Gravells History, Family Crest & Coats of Arms
- Origins Available:
The Norman Conquest of England in 1066 added many new elements to an already vibrant culture. Among these were thousands of new names. The Gravells family lived in the place named Grenneville in the barony of St. Denis de Gaste, Normandy. 
Another source claims the family originated at Griuil, or Greville, a castle on Cotentin. 
The family name Gravells was brought to England after the Norman Conquest, when William the Conqueror gave his friends and relatives most of the land formerly owned by Anglo-Saxon aristocrats. The Normans frequently used the name of their estate in Normandy as part of their name. The surname Gravells was established by Norman landholders in the county of Buckinghamshire.
Early Origins of the Gravells family
The surname Gravells was first found in Buckinghamshire where they held a family seat soon after the Norman Conquest. They are believed to be from Grenneville in the barony of St. Denis de Gaste in the Cotentin in Normandy.
Accompanying the Conqueror at Hastings in 1066 the family, father William and son Robert, became under-tenants of the Giffards in Buckinghamshire. Richard, son of Robert, married Isabel, daughter and heiress of Gautier Giffard, Earl of Buckingham, thus inheriting the title which would later become the Duke of Buckingham. Although the Harleian Society claims there is no relationship to the west country Grevilles in Gloucester, a branch which emerged about 1250, we find this most unlikely.
The similarity of the Coat of Arms of each of these families is more than conclusive evidence that the Grevilles of Gloucester were directly related to the Grenvilles of Buckinghamshire, although it must be admitted there was a noble family of Lagravol or Greville in Montfaucon-du-Velay in Forez also emerging in the 13th century.
"They were seated at Drayton in Oxfordshire (the adjoining county to Bucks) which Leland calls " the veri ancient house of the Gravilles": and their ancestor, John Greville (or Grenville) appears to be the same who is mentioned by Collins as of Wotton in 1308, and whose father John, son of John de Grenville, was living in 1305." 
Early History of the Gravells family
This web page shows only a small excerpt of our Gravells research. Another 156 words (11 lines of text) covering the years 1250, 1267, 1554, 1628, 1607, 1643, 1628, 1658, 1643, 1658, 1677, 1720, 1699, 1701, 1701 and 1705 are included under the topic Early Gravells History in all our PDF Extended History products and printed products wherever possible.
Gravells Spelling Variations
Norman surnames are characterized by a multitude of spelling variations. The frequent changes in surnames are largely due to the fact that the Old and Middle English languages lacked definite spelling rules. The introduction of Norman French to England, as well as the official court languages of Latin and French, also had pronounced influences on the spelling of surnames. Since medieval scribes and church officials recorded names as they sounded, rather than adhering to any specific spelling rules, it was common to find the same individual referred to with different spellings. The name has been spelled Greville, Grevill, Graville, Gravill, Gravell, Gravelle, Gravel, Grevil, Grevile, Gravile and many more.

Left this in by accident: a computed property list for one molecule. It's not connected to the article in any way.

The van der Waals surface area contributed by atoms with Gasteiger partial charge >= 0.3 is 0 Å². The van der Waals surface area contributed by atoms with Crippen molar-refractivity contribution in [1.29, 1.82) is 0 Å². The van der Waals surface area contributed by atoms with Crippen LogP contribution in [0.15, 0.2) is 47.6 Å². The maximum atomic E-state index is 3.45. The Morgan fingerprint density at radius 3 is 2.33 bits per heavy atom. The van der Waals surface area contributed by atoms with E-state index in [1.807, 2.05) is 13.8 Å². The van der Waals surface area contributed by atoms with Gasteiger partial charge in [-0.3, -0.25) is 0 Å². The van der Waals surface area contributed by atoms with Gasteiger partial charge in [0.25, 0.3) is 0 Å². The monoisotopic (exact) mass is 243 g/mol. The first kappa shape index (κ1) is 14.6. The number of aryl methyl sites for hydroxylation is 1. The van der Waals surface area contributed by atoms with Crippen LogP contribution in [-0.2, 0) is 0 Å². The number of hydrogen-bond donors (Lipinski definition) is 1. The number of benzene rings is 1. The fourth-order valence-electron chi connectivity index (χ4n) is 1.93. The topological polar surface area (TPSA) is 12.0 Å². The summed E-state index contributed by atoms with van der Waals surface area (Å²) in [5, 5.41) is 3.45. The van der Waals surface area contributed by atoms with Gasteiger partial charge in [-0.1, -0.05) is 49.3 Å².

Early Notables of the Gravells family (pre 1700)
Outstanding amongst the family at this time was Sir Fulke Greville first Lord Brooke (1554-1628), English poet, only son of Sir Fulke Greville, by Ann, daughter of Ralph Neville, earl of Westmorland, was born at the family seat, Beauchamp Court, Warwickshire; Sir Edward Greville of Milcote; Robert Greville, 2nd Baron Brooke (1607-1643), an English Civil War Roundhead General, the cousin and adopted son of Fulke...
Another 64 words (5 lines of text) are included under the topic Early Gravells Notables in all our PDF Extended History products and printed products wherever possible.
Migration of the Gravells family
Many English families emigrated to North American colonies in order to escape the political chaos in Britain at this time. Unfortunately, many English families made the trip to the New World under extremely harsh conditions. Overcrowding on the ships caused the majority of the immigrants to arrive diseased, famished, and destitute from the long journey across the stormy Atlantic. Despite these hardships, many of the families prospered and went on to make invaluable contributions to the development of the cultures of the United States and Canada. Early North American immigration records have revealed a number of people bearing the name Gravells or a variant listed above: Ffrancis Grevill, who came to Virginia in 1620; John Grevill, a bonded passenger, who arrived in America in 1740; John Gravell, aged 16, who settled in Jamaica in 1685.
Related Stories +
- ^ The Norman People and Their Existing Descendants in the British Dominions and the United States Of America. Baltimore: Genealogical Publishing, 1975. Print. (ISBN 0-8063-0636-X)
- ^ Cleveland, Dutchess of The Battle Abbey Roll with some Account of the Norman Lineages. London: John Murray, Abermarle Street, 1889. Print. Volume 2 of 3